You know what sewing is like: you're really into it, making great progress, you're so looking forward to the finished garment... and then something happens that slows you down, interrupts your flow, gums up the works - you put your sewing aside, and despite your good intentions, you don't get round to pick it up again another day.
Unfortunately it often happens that a short break from sewing results in a much longer period of not sewing at all. Sewing is not like knitting that's easily put-downable and pick-upable, to coin a phrase. You have to pull the sewing machine back out, free up the space for all the stuff you need, get all the bits back together, - and you generally need to plan things a lot more than just carrying on on impulse.
I have found it incredibly easy to lose my motivation to sew. While the thought of my massive fabric stash, and all those lovely patterns, and all these exciting ideas what I could make (if only), and what design features I could incorporate... they seem to percolate away but not lead anywhere.
Tash has written a great post about sewing motivation, I very much enjoyed it. My post is about one technique that I use to overcome the not-sewing-but-I-really-want-to slump: do something, anything that comes to mind, even if it's just a little something.
Small steps, the itty-bitty tiny ones, are very useful to regain your motivation to sew again.
The sorts of things I like to do, just one at a time, - in no particular order:
- Read through some of the sewing instructions to check how it deals with a particular part of the sewing process
- Wind my bobbin - ready to sew whenever that might be ('bobbin mates' are great for keeping a bobbin spool and sewing thread together)
- Look at my fabric and stroke it a bit (yes really. Though that works slightly better with wool when comtemplating a knitting project)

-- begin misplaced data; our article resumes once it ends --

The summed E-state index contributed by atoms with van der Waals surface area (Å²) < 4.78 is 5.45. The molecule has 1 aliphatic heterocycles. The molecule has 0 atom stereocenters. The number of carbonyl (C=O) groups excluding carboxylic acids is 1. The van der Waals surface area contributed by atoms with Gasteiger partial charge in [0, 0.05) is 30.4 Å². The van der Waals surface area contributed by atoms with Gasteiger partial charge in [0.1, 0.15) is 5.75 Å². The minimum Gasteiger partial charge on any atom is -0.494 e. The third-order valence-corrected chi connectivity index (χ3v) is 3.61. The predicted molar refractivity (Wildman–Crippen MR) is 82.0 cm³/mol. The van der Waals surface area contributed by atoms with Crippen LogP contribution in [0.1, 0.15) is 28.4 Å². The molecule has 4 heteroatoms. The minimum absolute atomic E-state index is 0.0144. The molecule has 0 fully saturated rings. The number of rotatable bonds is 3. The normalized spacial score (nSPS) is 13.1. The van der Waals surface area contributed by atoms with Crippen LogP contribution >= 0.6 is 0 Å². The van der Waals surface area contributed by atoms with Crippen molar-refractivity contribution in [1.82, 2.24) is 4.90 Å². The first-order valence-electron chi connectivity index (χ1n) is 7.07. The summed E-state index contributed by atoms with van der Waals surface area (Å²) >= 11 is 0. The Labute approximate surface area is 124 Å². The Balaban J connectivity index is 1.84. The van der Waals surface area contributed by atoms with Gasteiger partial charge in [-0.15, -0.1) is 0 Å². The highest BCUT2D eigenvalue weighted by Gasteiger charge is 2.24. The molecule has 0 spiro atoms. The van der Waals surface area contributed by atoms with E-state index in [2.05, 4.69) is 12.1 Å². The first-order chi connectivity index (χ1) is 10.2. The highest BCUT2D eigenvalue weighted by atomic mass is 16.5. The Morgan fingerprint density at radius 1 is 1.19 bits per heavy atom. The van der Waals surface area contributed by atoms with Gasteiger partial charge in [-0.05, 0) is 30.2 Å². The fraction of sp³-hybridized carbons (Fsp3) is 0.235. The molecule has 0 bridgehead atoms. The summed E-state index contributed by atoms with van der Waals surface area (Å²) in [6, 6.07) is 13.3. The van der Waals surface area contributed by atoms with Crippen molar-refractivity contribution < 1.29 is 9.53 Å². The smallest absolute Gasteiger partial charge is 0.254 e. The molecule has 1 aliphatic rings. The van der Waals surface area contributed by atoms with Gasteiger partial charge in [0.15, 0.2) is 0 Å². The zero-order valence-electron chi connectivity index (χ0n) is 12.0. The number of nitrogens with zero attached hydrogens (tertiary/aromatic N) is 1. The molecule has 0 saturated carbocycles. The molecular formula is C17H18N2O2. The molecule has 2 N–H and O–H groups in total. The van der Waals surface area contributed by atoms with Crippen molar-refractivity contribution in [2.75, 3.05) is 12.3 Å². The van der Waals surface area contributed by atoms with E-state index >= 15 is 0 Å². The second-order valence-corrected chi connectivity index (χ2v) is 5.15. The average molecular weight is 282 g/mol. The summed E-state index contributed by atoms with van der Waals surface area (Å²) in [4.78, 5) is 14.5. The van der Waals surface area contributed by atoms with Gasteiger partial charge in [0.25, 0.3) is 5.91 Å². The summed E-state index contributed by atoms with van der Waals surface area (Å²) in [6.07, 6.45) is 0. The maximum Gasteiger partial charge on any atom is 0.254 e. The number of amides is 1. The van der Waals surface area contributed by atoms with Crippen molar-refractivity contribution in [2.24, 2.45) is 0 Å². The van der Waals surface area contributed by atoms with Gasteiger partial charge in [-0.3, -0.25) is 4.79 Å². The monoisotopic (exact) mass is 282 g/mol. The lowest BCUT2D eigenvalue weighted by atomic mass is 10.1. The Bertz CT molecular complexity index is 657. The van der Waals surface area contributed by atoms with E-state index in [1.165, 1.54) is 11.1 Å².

- Clearing my cutting table. You never know it might make me spread the fabric out and maybe even cut out some of the pieces... or all of them once I get started and it's not as horrendously labourious as I expected...
- If I am further along: pin something, measure something, baste or tack pieces together, do a little pressing with the iron, ...
- Set up the ironing board, including iron, tailor ham, clapper or whatever else I like to use
- Heck, even dust off my sewing machine. It likes a bit of tender loving care occasionally
- Write a bullet point list of steps needed from now to the end of the project, or just a couple of points of my next steps
- Lay my dressmaking pattern envelope on my sewing table, or put it with my machine. Adding the fabric to keep it company is good too
- Cut out the pattern tissue pieces. Even if I only start with the big ones, or the little ones, I can usually go on to do all of the ones I need (I have big freezer bags, with a ziplock top, that I put the tissue pieces, pattern envelope and other materials into ready to use)
- Look at the pattern envelope to familiarise myself with the line drawing, what kinds of pieces there are, what shape they're in, where the seams are. That sort of thing
- Take out the sewing instructions and circle all the numbers of the pattern pieces for my chosen view or option
- Go out and buy or look for the other bits I'll need: check the zip colour and length against my fabric, pull out interfacing, set out pins, chose buttons (or pin different options to the fabric to see which I like), grab tape or ribbons, double-check that my sewing thread hasn't gone dry and brittle if I had it a while (been there, done that), double-check the pattern for anything I forgot
- Check out the fabric in the mirror to see what it'll look like on me
- Sew 'just' the one seam... which usually leads to a bit more... and this little bit here, and that one bit there...
Any of these things might be all I do at the time. It gives me a feeling of satisfaction that I managed to successfully put a stop to my slump. And strangely enough one small thing is often enough to do a second little something: either straight away, or a bit later in the day.
The best thing about the little step approach is that everything more is a bonus and you're not expecting that you'll complete your project in a few hours from the time you get up to do anything. If you're literally only reminding yourself of the sewing instructions then that's enough to get you thinking about things in a practical manner again.
And that seems to losen the paralysis of "I really want to sew, so why don't I?"
What other small steps can you think of? What do you do to get yourself over a long pause in sewing? What gets your creative energy flowing?
Please let us know in the comments!